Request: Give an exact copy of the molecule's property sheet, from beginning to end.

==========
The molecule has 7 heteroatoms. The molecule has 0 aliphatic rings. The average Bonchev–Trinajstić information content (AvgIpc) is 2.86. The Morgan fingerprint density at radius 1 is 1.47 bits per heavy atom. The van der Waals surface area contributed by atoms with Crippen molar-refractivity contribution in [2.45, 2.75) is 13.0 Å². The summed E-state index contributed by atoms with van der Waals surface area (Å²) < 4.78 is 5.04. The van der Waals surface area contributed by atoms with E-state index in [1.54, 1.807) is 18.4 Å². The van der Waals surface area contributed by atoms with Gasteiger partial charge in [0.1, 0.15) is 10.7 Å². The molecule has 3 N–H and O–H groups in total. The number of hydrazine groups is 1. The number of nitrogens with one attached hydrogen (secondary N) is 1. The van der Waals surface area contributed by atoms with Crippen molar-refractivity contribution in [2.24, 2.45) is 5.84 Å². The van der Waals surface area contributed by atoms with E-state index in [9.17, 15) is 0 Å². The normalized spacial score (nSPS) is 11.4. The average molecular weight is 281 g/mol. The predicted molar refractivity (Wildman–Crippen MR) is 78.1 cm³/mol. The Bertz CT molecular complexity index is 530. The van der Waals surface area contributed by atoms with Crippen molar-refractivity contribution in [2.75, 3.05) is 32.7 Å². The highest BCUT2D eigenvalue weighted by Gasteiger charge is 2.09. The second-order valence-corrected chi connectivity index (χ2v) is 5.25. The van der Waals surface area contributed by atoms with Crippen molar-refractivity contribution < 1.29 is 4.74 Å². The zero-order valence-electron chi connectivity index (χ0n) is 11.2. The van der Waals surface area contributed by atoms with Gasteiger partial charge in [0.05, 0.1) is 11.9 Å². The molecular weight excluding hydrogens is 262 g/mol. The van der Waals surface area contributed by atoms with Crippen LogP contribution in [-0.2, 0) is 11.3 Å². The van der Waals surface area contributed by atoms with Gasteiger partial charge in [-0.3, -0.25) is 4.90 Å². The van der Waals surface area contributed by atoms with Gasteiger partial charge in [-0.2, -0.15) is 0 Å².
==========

The molecule has 7 heteroatoms. The molecule has 0 aliphatic rings. The average Bonchev–Trinajstić information content (AvgIpc) is 2.86. The Morgan fingerprint density at radius 1 is 1.47 bits per heavy atom. The van der Waals surface area contributed by atoms with Crippen molar-refractivity contribution in [2.45, 2.75) is 13.0 Å². The summed E-state index contributed by atoms with van der Waals surface area (Å²) < 4.78 is 5.04. The van der Waals surface area contributed by atoms with E-state index in [1.54, 1.807) is 18.4 Å². The van der Waals surface area contributed by atoms with Gasteiger partial charge in [0.1, 0.15) is 10.7 Å². The molecule has 3 N–H and O–H groups in total. The number of hydrazine groups is 1. The number of nitrogens with one attached hydrogen (secondary N) is 1. The van der Waals surface area contributed by atoms with Crippen molar-refractivity contribution in [2.24, 2.45) is 5.84 Å². The van der Waals surface area contributed by atoms with E-state index in [9.17, 15) is 0 Å². The normalized spacial score (nSPS) is 11.4. The average molecular weight is 281 g/mol. The predicted molar refractivity (Wildman–Crippen MR) is 78.1 cm³/mol. The Bertz CT molecular complexity index is 530. The van der Waals surface area contributed by atoms with Crippen molar-refractivity contribution in [2.75, 3.05) is 32.7 Å². The highest BCUT2D eigenvalue weighted by Gasteiger charge is 2.09. The second-order valence-corrected chi connectivity index (χ2v) is 5.25. The van der Waals surface area contributed by atoms with Crippen molar-refractivity contribution < 1.29 is 4.74 Å². The zero-order valence-electron chi connectivity index (χ0n) is 11.2. The van der Waals surface area contributed by atoms with Gasteiger partial charge in [0.05, 0.1) is 11.9 Å². The molecular weight excluding hydrogens is 262 g/mol. The van der Waals surface area contributed by atoms with Crippen LogP contribution in [-0.2, 0) is 11.3 Å². The van der Waals surface area contributed by atoms with Gasteiger partial charge in [-0.3, -0.25) is 4.90 Å². The van der Waals surface area contributed by atoms with Gasteiger partial charge in [-0.2, -0.15) is 0 Å².